She began at WSP in August 1997. “I immediately realized that there was opportunity for advancement and I moved up the ladder fairly quickly,” she said. She promoted from corporal to sergeant then transferred to the Training Academy when it was first developed and spent four-and-a-half years there. She then applied for lieutenant at WSP and, once she was promoted, she assumed the role as a watch commander.
Both women agree they’ve had to work hard to prove themselves, but feel respected at WSP and have a good support system. Their decisions to try for the rank of captain were well supported, especially by their husbands. Coincidentally, both have husbands who work for the department in the rank of sergeant.
Caruthers says a lot of credit goes to her husband, Richard. “The only reason I sit where I do is because of him. He created my self esteem,” she said. It isn’t an issue that she is two ranks above her husband. “He is truly a man of integrity and it’s all about OUR success. When I told him I thought about going for captain, he said, ‘Why wouldn’t you?’”
“(WSP) Warden (Eddie) Wilson was a huge factor in why I’m captain. He took the time to mentor me and he taught me a lot,” she said. “He felt if you’re qualified, you’re capable whether you’re male or female. It’s not common to have a warden feel that way.”
Halcomb says she has always been her own biggest encourager and critic, but her husband, Brian, and her mother have always supported everything she does. “My husband is very supportive and because he knows what the stresses of our jobs are, even though we do different things, its basic understanding,” she said. “He’s my best friend and we keep work in perspective.”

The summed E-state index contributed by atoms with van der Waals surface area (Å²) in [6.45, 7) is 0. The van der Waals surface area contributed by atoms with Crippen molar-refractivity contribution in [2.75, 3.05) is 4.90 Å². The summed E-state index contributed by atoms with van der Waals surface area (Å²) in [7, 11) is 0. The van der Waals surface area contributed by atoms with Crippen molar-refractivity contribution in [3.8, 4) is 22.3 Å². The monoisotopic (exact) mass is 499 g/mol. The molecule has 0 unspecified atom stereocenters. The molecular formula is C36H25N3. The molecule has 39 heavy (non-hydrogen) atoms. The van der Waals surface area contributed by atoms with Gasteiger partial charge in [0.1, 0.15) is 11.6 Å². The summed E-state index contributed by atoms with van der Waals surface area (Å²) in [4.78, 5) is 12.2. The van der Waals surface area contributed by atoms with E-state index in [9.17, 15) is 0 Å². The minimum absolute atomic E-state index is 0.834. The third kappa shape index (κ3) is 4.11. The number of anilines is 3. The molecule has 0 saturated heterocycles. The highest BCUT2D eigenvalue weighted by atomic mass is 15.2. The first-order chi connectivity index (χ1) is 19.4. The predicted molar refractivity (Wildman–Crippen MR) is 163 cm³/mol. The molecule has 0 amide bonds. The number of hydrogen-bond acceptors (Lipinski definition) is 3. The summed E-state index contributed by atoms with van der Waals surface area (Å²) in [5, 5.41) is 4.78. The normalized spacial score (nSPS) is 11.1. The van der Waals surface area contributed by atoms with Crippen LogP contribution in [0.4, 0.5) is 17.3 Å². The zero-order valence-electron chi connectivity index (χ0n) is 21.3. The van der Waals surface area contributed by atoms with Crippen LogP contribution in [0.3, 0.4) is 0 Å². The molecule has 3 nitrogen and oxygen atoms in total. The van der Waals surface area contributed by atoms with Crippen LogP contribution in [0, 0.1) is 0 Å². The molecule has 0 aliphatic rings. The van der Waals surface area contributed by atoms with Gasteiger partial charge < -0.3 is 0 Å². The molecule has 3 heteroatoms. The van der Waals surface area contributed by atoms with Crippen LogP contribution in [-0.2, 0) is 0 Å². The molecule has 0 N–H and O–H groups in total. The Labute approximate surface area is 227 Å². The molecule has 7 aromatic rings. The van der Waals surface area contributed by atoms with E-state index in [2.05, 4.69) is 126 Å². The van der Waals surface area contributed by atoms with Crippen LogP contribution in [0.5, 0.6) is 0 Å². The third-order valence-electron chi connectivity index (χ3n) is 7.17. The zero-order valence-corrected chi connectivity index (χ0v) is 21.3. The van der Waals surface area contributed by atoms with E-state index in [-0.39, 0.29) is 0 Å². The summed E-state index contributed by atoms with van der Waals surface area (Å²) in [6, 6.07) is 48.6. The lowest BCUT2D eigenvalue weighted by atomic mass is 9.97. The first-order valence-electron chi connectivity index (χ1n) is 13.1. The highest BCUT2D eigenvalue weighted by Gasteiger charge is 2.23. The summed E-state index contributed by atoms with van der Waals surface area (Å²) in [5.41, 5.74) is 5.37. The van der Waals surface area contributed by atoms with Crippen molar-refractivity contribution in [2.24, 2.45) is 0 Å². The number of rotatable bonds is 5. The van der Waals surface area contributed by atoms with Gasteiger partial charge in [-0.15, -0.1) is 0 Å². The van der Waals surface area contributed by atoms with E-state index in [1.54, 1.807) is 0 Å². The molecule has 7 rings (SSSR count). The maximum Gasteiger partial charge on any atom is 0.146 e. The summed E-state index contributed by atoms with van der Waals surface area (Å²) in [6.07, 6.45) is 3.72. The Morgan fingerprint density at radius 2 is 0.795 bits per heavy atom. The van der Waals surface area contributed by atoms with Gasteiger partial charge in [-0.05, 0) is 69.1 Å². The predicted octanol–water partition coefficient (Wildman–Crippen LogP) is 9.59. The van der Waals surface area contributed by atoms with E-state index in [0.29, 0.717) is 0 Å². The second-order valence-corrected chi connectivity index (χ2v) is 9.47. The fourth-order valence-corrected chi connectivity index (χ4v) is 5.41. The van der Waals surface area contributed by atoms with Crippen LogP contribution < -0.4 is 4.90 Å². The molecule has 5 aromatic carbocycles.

Once becoming captain, she realized how effective her position can be. “The responsibility is huge and being part of a Unit Management team is a balancing act, while still balancing the needs of your staff and inmate safety. It is very challenging,” she said.
Caruthers loves corrections and finds it exciting and rewarding. She garners respect from her peers, supervisors and subordinates, but she says while being a female captain is significant, it should not be so significant, and she wants other women to know that corrections is not a career for males only. “We are taught a great deal when men and women work together,” she said. “And the Equality State really means the Equality State in Wyoming.”
Halcomb says women can be an integral part of corrections, she has felt this herself. “I have always felt that I am obligated to represent WSP and women in corrections where ever I go and what ever I do,” she said. “Learning to be yourself and having confidence in everything you do will be the most effective strategy. Don’t try to be someone you are not.”
Other personal challenges include her minority and her stature (she is 5’4”), and she had to prove she was “just as smart and capable as anyone else in those positions.” After being at WSP for 14 years she has seen changes and acceptance in diversity.
Caruthers has recently transferred as captain to WMCI where she will continue toward her goal of warden. Halcomb is now the only female captain at WSP and, right now, she is comfortable remaining in that position.